For a first PVC structure test, we stuck to a pretty straightforward rectilinear frame. Using two sets of box-frame “legs” that extend beyond the table surface vertically, we can support 1 polycarbonate panel (plus two additional ends of panels, on either side). See below for diagram.
Cutting the PVC to desired lengths is quick and easy, but there is some strength needed to push the joints firmly together. Though generally stable once erected, its not that easy to set up the structure with only one or two people. The legs have to be set up at the right distance, and then the table top is lowered onto the frame. If the distance is right, it works the first time. If not, you have to do a little bit of nudging on both sides to get the right span. This could be solved with a pre-measured rope-tool included in the kit, helping you to place where the legs should be.
The great thing about this simple modular structure is that it is endlessly repeatable – the further you want the table to span, the more legs you construct.
Next, we tried something a bit different – a unified structure that uses triangulation and cross-bracing to make a more stable table. This actually works really well in terms of lateral stability, and ease of placing the table top. Also, it is nice to not have verticals that come past the table plane.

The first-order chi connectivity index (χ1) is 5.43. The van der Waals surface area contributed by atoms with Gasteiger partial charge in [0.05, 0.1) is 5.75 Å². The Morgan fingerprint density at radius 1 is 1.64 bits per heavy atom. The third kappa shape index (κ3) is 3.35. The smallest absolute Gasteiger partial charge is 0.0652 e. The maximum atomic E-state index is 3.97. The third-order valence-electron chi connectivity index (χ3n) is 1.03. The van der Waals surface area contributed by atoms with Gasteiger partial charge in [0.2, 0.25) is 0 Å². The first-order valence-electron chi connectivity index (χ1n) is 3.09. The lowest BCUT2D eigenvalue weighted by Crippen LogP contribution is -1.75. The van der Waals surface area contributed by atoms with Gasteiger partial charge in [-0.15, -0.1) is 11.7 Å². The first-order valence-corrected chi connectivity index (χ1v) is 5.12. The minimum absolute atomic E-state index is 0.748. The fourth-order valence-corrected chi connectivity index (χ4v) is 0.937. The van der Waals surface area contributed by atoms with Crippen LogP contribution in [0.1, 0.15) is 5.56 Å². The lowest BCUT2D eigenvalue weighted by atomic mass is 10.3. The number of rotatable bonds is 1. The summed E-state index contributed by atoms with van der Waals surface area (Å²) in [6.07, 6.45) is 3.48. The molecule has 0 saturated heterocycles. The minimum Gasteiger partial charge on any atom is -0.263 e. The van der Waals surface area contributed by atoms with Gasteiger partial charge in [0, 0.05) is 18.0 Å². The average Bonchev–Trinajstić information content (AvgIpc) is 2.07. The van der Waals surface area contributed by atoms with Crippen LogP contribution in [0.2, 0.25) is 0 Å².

On the downside, the structure is lacking in tension strength pulling the end legs in towards the center. We might need to add some cross-tensioning cables along the bottom. Also, this type of design is much more complicated to prepare and join the PVC. It is also not as flexible in terms of table size.
For the Maker Faire, we constructed a variation on the rectilinear structure. Adding an additional short cross-piece on all of the lower legs helped to stabilize the table supports. We also converted the bottom of the legs (where they come to the ground) to elbow joints, rather than pipe ends.
As a final note, one thing we learned from erecting the Super Table on a dusty site – PVC joints do not like extraneous material. It was fairly easy to push joints together in sheltered environments, but once it got dusty, the joints would not come together in the way that we wanted. This contributed (as well as an uneven ground surface) to a relatively wobbly structure. We later found sand bags to weight down the legs, which helped quite a bit. It would be great to improve the structure such that it can adapt to many different kinds of ground surfaces with minimal problems.